Climate change (CC) is a global threat to the agricultural system. Changing climatic conditions are causing variations in temperature range, rainfall timing, humidity percentage, soil structure, and composition of gases in environment. All these factors have a great influence on the phenological events in plants' life cycle. Alternation in phenological events, especially in crops, leads to either lower yield or crop failure. In light of respective statement, the present study is designed to evaluate the climatic impacts on two heat-resistant wheat varieties (Sialkot-2008 and Punjab-2018). During the study, impacts of CC on wheat phenology and annual yield were predicted considering six climatic factors: maximum temp, minimum temperature, precipitation, humidity, soil moisture content, and solar radiation using two quantitative approaches. First, a two-year field experimental plot was set up at five different sites of study-each plot a bisect of two sites. Phenological changes of both varieties were monitored with respect to climatic factors and changes were recorded in a scientific manner. Secondly, experimental results were compared with Global climate models (GMC) models with a baseline range of the past 40 years (1970-2010) and future fifty years (2019-2068) under Representative Concentration Pathway (RCP) 8.5 model analysis. Field experiment showed a (0.02) difference in maximum temperature, (0.04) in minimum temperature, (0.17) in humidity, and about (0.03) significant difference in soil moisture content during 2019-2021. Under these changing climatic parameters, a 0.21% difference was accounted in annual yield. Furthermore, the results were supported by GMC model analysis, which was analyzed by Decision Support System for Agrotechnology Transfer (DSSAT) model. Results depicted that non-heat-resistant wheat varieties could cause up to a 6~13% reduction in yield during future 50 years (2019-2068)) compared with the last 40 years (1970-2010). A larger decline in wheat grain number relative to grain weight is a key reducer of wheat yield, under future climate change circumstances. Using heat-tolerant wheat varieties will not only assist to overcome this plethora but also provide a potential increase of up to 7% to 10% in indigenous environment. On the other hand, it was concluded that cultivating these heat-resistant varieties that are also ripening late culminates into enhanced thermal time chucks during the grain-filling period; hence, wheat yield will increase by 8% to 12%. In changing climatic conditions and varieties, 'Punjab-2018' will be the better choice for peasants and farm-land owners to obtain a better yield of wheat to cope with the necessities of food on the domestic and national level.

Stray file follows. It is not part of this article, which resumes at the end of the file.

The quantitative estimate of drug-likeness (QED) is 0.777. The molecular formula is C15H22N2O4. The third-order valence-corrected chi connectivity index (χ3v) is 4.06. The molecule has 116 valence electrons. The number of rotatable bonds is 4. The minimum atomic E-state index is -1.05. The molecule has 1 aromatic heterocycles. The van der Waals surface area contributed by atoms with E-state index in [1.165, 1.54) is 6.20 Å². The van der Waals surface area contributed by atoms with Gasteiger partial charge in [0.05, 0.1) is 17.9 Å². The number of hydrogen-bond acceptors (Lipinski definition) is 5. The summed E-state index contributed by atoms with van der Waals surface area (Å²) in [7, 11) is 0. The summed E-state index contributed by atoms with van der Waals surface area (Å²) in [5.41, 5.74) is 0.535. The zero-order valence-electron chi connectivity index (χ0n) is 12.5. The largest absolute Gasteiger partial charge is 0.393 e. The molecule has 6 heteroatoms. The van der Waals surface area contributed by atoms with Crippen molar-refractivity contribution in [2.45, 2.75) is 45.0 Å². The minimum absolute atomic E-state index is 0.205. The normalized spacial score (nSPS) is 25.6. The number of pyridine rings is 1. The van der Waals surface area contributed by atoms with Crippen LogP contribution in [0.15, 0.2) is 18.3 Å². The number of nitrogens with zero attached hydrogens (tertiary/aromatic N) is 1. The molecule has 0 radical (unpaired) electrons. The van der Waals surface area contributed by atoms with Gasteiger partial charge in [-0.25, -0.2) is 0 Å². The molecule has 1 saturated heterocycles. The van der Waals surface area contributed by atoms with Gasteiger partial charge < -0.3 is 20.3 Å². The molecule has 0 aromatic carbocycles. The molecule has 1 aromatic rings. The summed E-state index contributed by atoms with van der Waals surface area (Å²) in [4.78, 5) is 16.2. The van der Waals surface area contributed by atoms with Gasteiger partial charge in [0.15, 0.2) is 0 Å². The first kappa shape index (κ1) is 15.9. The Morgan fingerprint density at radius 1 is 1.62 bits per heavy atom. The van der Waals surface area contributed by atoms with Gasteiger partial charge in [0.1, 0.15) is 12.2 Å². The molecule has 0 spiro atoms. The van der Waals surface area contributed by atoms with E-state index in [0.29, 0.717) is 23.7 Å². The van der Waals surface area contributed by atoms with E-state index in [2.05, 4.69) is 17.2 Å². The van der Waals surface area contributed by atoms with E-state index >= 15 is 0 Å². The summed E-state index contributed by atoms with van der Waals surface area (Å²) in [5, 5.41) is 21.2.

Keywords: Representative Concentration Pathway (RCP); climate change; heat-resistant varieties; late mature variety; phenology changes; with Global climate models (GCM).